- Kay, C. E. 1995. Browsing by native ungulates: effects on shrub and seed production in the Greater Yellowstone Ecosystem. Pages 310-320. In: B. A. Roundy, E. D. McArthur, J. S. Haley, and D. K. Mann, compilers. Proceedings: wildland shrub and arid land restoration symposium; 1993 October 19-21; Las Vegas, NV. Gen. Tech. Rep. INT-GTR-315. Ogden, UT: U.S. Department of Agriculture, Forest Service, Intermountain Research Station.Google Scholar
- Love, J. D., J. C. Reed, and K. L. Pierce. 2003. Creation of the Teton landscape. Grand Teton Natural History Association, Moose, Wyoming.Google Scholar
- Matson, N. 2000. Biodiversity and its management on the National Elk Refuge, Wyoming. Pages 101-138. In: T. W. Clark, D. Casey, and A. Halverson, editors. Developing sustainable management policy for the National Elk Refuge, Wyoming. Bulletin No. 104. Yale School of Forestry and Environmental Studies, New Haven, CT.Google Scholar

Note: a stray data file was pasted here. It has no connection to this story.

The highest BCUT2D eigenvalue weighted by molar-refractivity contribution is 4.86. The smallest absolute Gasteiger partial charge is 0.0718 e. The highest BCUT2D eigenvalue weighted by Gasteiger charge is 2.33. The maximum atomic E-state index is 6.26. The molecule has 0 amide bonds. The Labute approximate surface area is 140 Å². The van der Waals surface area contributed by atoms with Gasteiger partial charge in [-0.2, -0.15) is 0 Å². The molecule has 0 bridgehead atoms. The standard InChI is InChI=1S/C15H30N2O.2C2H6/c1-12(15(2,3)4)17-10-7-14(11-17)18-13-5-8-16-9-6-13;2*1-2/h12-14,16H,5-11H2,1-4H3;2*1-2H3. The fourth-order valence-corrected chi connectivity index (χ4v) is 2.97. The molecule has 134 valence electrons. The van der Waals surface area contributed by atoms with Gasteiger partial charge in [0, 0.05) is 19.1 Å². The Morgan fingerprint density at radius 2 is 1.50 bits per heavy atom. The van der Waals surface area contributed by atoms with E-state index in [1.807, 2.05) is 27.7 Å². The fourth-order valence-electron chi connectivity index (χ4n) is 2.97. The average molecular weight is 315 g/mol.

- Merrifield, J. and S. Gerking. 1982. Analysis of the long-term impacts and benefits of Grand Teton National Park on the economy of Teton County, Wyoming. University of Wyoming - National Park Service Research Center, Laramie, WY.Google Scholar
- Saylor, D. J. 1970. Jackson Hole, Wyoming. In the shadow of the Tetons. University of Oklahoma Press, Norman.Google Scholar
- Singer, F. J., L. C. Zeigenfuss, R. G. Cates, and D. T. Barnett. 1998. Elk, multiple factors, and persistence of willows in national parks. Wildlife Society Bulletin 26:419-428.Google Scholar
- Smith, B. L. 1991. Jackson: The big herds. Bugle 8:48-58.Google Scholar
- Smith, B.L. and R.L. Robbins. 1994. Migrations and management of the Jackson elk herd. National Biological Survey Resource Publication No. 199. USDI, Washington, D.C.Google Scholar
- Smith, B. L., E. K. Cole, and D. S. Dobkin. 2004. Imperfect pasture: A century of change at the National Elk Refuge in Jackson Hole, Wyoming. Grand Teton Natural History Asso-ciation, Moose, Wyoming.Google Scholar